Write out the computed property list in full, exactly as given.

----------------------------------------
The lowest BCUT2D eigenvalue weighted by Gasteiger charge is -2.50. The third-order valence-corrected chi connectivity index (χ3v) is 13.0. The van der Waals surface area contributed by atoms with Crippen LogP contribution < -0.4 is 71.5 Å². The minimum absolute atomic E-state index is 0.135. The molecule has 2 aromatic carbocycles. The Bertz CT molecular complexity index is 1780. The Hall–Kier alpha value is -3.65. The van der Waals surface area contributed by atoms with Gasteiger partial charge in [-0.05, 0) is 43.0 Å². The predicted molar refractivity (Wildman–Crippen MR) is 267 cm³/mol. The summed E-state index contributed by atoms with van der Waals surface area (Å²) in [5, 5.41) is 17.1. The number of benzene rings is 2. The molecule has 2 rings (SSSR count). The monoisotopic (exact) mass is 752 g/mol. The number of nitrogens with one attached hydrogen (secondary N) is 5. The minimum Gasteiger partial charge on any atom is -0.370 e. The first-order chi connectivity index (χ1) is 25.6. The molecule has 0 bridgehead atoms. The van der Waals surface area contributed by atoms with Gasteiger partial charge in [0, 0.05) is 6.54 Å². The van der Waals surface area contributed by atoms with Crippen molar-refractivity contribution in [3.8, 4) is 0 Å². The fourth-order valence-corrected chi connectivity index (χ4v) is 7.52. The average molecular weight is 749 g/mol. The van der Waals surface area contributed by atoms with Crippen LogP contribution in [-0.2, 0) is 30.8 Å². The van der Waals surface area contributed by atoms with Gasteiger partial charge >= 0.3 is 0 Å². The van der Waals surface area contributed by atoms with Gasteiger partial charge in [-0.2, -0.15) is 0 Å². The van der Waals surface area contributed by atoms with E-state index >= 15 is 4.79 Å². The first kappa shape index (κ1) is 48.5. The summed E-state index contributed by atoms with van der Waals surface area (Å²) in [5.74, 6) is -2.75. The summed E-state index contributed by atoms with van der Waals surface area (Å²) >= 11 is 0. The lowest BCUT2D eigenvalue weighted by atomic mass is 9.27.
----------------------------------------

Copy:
The lowest BCUT2D eigenvalue weighted by Gasteiger charge is -2.50. The third-order valence-corrected chi connectivity index (χ3v) is 13.0. The van der Waals surface area contributed by atoms with Crippen LogP contribution < -0.4 is 71.5 Å². The minimum absolute atomic E-state index is 0.135. The molecule has 2 aromatic carbocycles. The Bertz CT molecular complexity index is 1780. The Hall–Kier alpha value is -3.65. The van der Waals surface area contributed by atoms with Gasteiger partial charge in [-0.05, 0) is 43.0 Å². The predicted molar refractivity (Wildman–Crippen MR) is 267 cm³/mol. The summed E-state index contributed by atoms with van der Waals surface area (Å²) in [5, 5.41) is 17.1. The number of benzene rings is 2. The molecule has 2 rings (SSSR count). The monoisotopic (exact) mass is 752 g/mol. The number of nitrogens with one attached hydrogen (secondary N) is 5. The minimum Gasteiger partial charge on any atom is -0.370 e. The first-order chi connectivity index (χ1) is 25.6. The molecule has 0 bridgehead atoms. The van der Waals surface area contributed by atoms with Gasteiger partial charge in [0, 0.05) is 6.54 Å². The van der Waals surface area contributed by atoms with Crippen molar-refractivity contribution in [3.8, 4) is 0 Å². The fourth-order valence-corrected chi connectivity index (χ4v) is 7.52. The average molecular weight is 749 g/mol. The van der Waals surface area contributed by atoms with Crippen LogP contribution in [-0.2, 0) is 30.8 Å². The van der Waals surface area contributed by atoms with Gasteiger partial charge >= 0.3 is 0 Å². The van der Waals surface area contributed by atoms with Gasteiger partial charge in [-0.2, -0.15) is 0 Å². The van der Waals surface area contributed by atoms with E-state index >= 15 is 4.79 Å². The first kappa shape index (κ1) is 48.5. The summed E-state index contributed by atoms with van der Waals surface area (Å²) in [5.74, 6) is -2.75. The summed E-state index contributed by atoms with van der Waals surface area (Å²) >= 11 is 0. The lowest BCUT2D eigenvalue weighted by atomic mass is 9.27.